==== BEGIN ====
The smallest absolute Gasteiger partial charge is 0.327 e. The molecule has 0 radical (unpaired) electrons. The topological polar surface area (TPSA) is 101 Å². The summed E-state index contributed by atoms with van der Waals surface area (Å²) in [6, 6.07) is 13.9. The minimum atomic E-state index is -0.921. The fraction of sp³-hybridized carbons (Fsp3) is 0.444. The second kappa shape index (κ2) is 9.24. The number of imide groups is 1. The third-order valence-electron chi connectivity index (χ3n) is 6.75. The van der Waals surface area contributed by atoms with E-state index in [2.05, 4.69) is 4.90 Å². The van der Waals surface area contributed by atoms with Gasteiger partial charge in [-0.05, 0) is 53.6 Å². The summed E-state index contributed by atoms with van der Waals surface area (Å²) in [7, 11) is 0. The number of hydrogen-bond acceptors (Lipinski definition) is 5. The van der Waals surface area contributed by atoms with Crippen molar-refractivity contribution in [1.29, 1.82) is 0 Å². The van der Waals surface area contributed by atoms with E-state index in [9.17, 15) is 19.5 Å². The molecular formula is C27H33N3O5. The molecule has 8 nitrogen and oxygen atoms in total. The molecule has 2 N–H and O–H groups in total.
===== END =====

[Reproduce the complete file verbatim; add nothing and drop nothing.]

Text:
The smallest absolute Gasteiger partial charge is 0.327 e. The molecule has 0 radical (unpaired) electrons. The topological polar surface area (TPSA) is 101 Å². The summed E-state index contributed by atoms with van der Waals surface area (Å²) in [6, 6.07) is 13.9. The minimum atomic E-state index is -0.921. The fraction of sp³-hybridized carbons (Fsp3) is 0.444. The second kappa shape index (κ2) is 9.24. The number of imide groups is 1. The third-order valence-electron chi connectivity index (χ3n) is 6.75. The van der Waals surface area contributed by atoms with E-state index in [2.05, 4.69) is 4.90 Å². The van der Waals surface area contributed by atoms with Gasteiger partial charge in [-0.05, 0) is 53.6 Å². The summed E-state index contributed by atoms with van der Waals surface area (Å²) in [7, 11) is 0. The number of hydrogen-bond acceptors (Lipinski definition) is 5. The van der Waals surface area contributed by atoms with Crippen molar-refractivity contribution in [1.29, 1.82) is 0 Å². The van der Waals surface area contributed by atoms with E-state index in [9.17, 15) is 19.5 Å². The molecular formula is C27H33N3O5. The molecule has 8 nitrogen and oxygen atoms in total. The molecule has 2 N–H and O–H groups in total.